Ronn Torossian
Ronn Torossian

The relationship between TV political pundits and the opposition activists they love to agitate has created a strange dance in recent years. Activists wait for pundits to say something they can use to create a headline, and pundits work to give them sound bites that they know will aggravate the opposition and energize their fans.

But there’s a difference between keeping the dance going and crossing the line. Some pundits seem to love skirting that edge, keeping their audience wondering what they’ll say next. Sometimes, though, that speech tweaks the wrong group or pushes the wrong buttons, leading to PR and profit consequences for the pundits and the networks that employ them.

Case in point: Fox News’s Tucker Carlson. During a recent segment about immigration on his “Tucker Carlson Tonight” program, Carlson opined that the country needed more “scientists and engineers” and fewer lower-skilled workers. Then he said: “Instead we’re getting waves of people with high school educations or less. Nice people, no one doubts that, but as an economic matter this is insane … our leaders demand that you shut up and accept this… even if it makes our country poorer and dirtier …”

That statement became the equivalent to a bomb going off. Advertiser boycotts, a protest method that has worked well in recent years, were threatened by activists, and advertisers, predictably, were shaken at the prospect of being targeted. Multiple advertisers began canceling their support of Carlson’s program, including IHOP, which coupled their announcement with a statement tacitly denouncing Carlson:

“At our core, we stand for welcoming folks from all backgrounds and beliefs into our restaurants and continually evaluate advertising to ensure it aligns with our values … In this case, we will no longer be advertising on this show.”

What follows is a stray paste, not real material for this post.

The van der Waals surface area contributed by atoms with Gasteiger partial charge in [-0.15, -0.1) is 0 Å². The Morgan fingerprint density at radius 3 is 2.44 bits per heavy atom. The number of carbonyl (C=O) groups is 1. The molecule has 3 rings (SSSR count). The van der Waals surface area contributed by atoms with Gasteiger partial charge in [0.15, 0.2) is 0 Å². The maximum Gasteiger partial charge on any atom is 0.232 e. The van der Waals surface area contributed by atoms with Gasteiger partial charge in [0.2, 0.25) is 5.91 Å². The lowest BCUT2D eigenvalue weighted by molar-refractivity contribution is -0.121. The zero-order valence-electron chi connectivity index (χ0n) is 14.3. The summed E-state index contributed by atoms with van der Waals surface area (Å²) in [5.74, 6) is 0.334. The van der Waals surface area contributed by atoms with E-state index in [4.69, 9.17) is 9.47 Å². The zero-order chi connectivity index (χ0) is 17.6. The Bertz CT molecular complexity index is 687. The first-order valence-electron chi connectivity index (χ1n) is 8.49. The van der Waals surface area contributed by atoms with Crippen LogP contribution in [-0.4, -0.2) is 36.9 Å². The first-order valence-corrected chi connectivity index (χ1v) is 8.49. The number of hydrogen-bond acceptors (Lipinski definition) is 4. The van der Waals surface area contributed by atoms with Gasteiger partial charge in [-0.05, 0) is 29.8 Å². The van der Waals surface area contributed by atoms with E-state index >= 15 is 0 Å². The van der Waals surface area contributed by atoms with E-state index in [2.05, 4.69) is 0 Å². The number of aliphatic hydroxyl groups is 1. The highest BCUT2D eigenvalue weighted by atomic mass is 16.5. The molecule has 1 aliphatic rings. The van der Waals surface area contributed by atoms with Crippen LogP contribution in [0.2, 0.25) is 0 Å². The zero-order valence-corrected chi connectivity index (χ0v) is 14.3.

Other brands, including Pacific Life Insurance Company and Bowflex maker Nautilus, have also come out against Carlson. Pacific Life’s message was clear: “(We will) not be advertising on Mr. Carlson’s show in the coming weeks as we reevaluate our relationship with his program …”

Fox News immediately fired back, calling the threatened boycott “weaponized social media,” and referring to the response to Carlson’s comments as an “unfortunate distraction” and “an effort to stifle free speech.” The network said it “will not allow voices like Tucker Carlson to be censored ...” and vowed to work through the situation with advertisers.

That kind of response is what Carlson’s viewers and fans expect. While it hasn’t happened in this case — at least not yet — some supporters may opt for counter-protests, boycotting the companies that’ve announced they would no longer advertise.

Many companies in recent years have been caught in the crossfire of these kinds of politically-charged narratives and have chosen to step back entirely, focusing on getting their message out to a receptive audience without playing into the political debates surrounding these shows.

In the end, each brand has to decide where they want to fall on these issues. But, whether they support, oppose or abstain, there will always be PR consequences, so they should always properly prepare.